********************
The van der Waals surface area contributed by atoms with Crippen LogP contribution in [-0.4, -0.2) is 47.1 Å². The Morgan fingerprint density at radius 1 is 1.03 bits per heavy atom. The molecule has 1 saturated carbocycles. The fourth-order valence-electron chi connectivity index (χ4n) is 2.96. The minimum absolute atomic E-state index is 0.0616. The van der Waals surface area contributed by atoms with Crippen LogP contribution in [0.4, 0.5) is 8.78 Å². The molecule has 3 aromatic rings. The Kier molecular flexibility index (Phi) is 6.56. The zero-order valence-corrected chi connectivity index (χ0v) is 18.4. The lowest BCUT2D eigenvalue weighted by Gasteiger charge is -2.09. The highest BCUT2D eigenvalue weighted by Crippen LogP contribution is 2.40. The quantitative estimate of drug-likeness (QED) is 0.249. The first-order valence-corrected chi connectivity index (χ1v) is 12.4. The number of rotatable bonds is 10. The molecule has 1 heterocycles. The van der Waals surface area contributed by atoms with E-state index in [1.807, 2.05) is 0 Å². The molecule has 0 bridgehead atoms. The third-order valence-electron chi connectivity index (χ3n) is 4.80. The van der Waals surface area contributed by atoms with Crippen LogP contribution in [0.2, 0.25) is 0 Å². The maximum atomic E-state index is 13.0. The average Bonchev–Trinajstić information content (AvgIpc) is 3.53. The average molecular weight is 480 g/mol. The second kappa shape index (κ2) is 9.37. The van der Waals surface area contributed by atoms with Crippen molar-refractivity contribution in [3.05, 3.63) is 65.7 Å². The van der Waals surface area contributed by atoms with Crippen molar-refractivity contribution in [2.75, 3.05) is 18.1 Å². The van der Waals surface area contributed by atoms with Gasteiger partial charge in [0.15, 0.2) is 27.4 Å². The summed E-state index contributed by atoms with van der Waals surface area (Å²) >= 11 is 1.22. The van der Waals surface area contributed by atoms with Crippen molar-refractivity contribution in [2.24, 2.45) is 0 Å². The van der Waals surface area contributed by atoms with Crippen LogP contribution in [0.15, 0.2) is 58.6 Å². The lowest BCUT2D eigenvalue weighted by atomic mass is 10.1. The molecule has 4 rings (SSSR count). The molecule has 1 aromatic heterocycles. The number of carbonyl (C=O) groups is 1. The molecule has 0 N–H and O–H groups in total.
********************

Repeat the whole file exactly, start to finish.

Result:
The van der Waals surface area contributed by atoms with Crippen LogP contribution in [-0.4, -0.2) is 47.1 Å². The Morgan fingerprint density at radius 1 is 1.03 bits per heavy atom. The molecule has 1 saturated carbocycles. The fourth-order valence-electron chi connectivity index (χ4n) is 2.96. The minimum absolute atomic E-state index is 0.0616. The van der Waals surface area contributed by atoms with Crippen LogP contribution in [0.4, 0.5) is 8.78 Å². The molecule has 3 aromatic rings. The Kier molecular flexibility index (Phi) is 6.56. The zero-order valence-corrected chi connectivity index (χ0v) is 18.4. The lowest BCUT2D eigenvalue weighted by Gasteiger charge is -2.09. The highest BCUT2D eigenvalue weighted by Crippen LogP contribution is 2.40. The quantitative estimate of drug-likeness (QED) is 0.249. The first-order valence-corrected chi connectivity index (χ1v) is 12.4. The number of rotatable bonds is 10. The molecule has 1 heterocycles. The van der Waals surface area contributed by atoms with E-state index in [1.807, 2.05) is 0 Å². The molecule has 0 bridgehead atoms. The third-order valence-electron chi connectivity index (χ3n) is 4.80. The van der Waals surface area contributed by atoms with Crippen LogP contribution in [0.2, 0.25) is 0 Å². The maximum atomic E-state index is 13.0. The average Bonchev–Trinajstić information content (AvgIpc) is 3.53. The average molecular weight is 480 g/mol. The second kappa shape index (κ2) is 9.37. The van der Waals surface area contributed by atoms with Crippen molar-refractivity contribution in [3.05, 3.63) is 65.7 Å². The van der Waals surface area contributed by atoms with Crippen molar-refractivity contribution in [2.75, 3.05) is 18.1 Å². The van der Waals surface area contributed by atoms with Gasteiger partial charge in [0.15, 0.2) is 27.4 Å². The summed E-state index contributed by atoms with van der Waals surface area (Å²) >= 11 is 1.22. The van der Waals surface area contributed by atoms with Crippen molar-refractivity contribution in [2.24, 2.45) is 0 Å². The van der Waals surface area contributed by atoms with Crippen LogP contribution in [0.15, 0.2) is 58.6 Å². The lowest BCUT2D eigenvalue weighted by atomic mass is 10.1. The molecule has 4 rings (SSSR count). The molecule has 1 aromatic heterocycles. The number of carbonyl (C=O) groups is 1. The molecule has 0 N–H and O–H groups in total.